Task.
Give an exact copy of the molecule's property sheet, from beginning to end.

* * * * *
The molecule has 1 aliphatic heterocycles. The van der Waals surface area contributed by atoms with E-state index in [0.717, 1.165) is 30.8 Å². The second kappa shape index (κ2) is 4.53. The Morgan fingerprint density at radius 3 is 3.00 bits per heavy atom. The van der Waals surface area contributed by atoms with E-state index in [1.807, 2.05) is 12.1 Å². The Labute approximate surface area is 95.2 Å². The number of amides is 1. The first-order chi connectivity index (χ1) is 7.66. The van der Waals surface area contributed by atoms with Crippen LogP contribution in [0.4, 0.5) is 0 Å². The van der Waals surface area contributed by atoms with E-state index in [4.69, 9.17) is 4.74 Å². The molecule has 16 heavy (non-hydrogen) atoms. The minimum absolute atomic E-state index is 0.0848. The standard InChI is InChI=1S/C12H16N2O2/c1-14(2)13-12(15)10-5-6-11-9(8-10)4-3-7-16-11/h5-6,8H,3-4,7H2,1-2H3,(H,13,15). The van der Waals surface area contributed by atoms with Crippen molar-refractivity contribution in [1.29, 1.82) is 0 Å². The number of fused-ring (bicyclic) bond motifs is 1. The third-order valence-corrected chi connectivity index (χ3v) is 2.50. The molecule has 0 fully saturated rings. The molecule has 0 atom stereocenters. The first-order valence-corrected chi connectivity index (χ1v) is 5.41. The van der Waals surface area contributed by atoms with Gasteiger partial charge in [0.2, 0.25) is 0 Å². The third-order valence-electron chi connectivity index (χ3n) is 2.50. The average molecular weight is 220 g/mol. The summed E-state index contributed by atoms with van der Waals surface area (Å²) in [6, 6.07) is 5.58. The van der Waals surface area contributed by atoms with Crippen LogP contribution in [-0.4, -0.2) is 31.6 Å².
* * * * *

The molecule has 1 aliphatic heterocycles. The van der Waals surface area contributed by atoms with E-state index in [0.717, 1.165) is 30.8 Å². The second kappa shape index (κ2) is 4.53. The Morgan fingerprint density at radius 3 is 3.00 bits per heavy atom. The van der Waals surface area contributed by atoms with E-state index in [1.807, 2.05) is 12.1 Å². The Labute approximate surface area is 95.2 Å². The number of amides is 1. The first-order chi connectivity index (χ1) is 7.66. The van der Waals surface area contributed by atoms with Crippen LogP contribution in [0.4, 0.5) is 0 Å². The van der Waals surface area contributed by atoms with E-state index in [4.69, 9.17) is 4.74 Å². The molecule has 16 heavy (non-hydrogen) atoms. The minimum absolute atomic E-state index is 0.0848. The standard InChI is InChI=1S/C12H16N2O2/c1-14(2)13-12(15)10-5-6-11-9(8-10)4-3-7-16-11/h5-6,8H,3-4,7H2,1-2H3,(H,13,15). The van der Waals surface area contributed by atoms with Crippen molar-refractivity contribution in [1.29, 1.82) is 0 Å². The number of fused-ring (bicyclic) bond motifs is 1. The third-order valence-corrected chi connectivity index (χ3v) is 2.50. The molecule has 0 fully saturated rings. The molecule has 0 atom stereocenters. The first-order valence-corrected chi connectivity index (χ1v) is 5.41. The van der Waals surface area contributed by atoms with Gasteiger partial charge in [0.2, 0.25) is 0 Å². The third-order valence-electron chi connectivity index (χ3n) is 2.50. The average molecular weight is 220 g/mol. The summed E-state index contributed by atoms with van der Waals surface area (Å²) in [6, 6.07) is 5.58. The van der Waals surface area contributed by atoms with Crippen LogP contribution in [-0.4, -0.2) is 31.6 Å².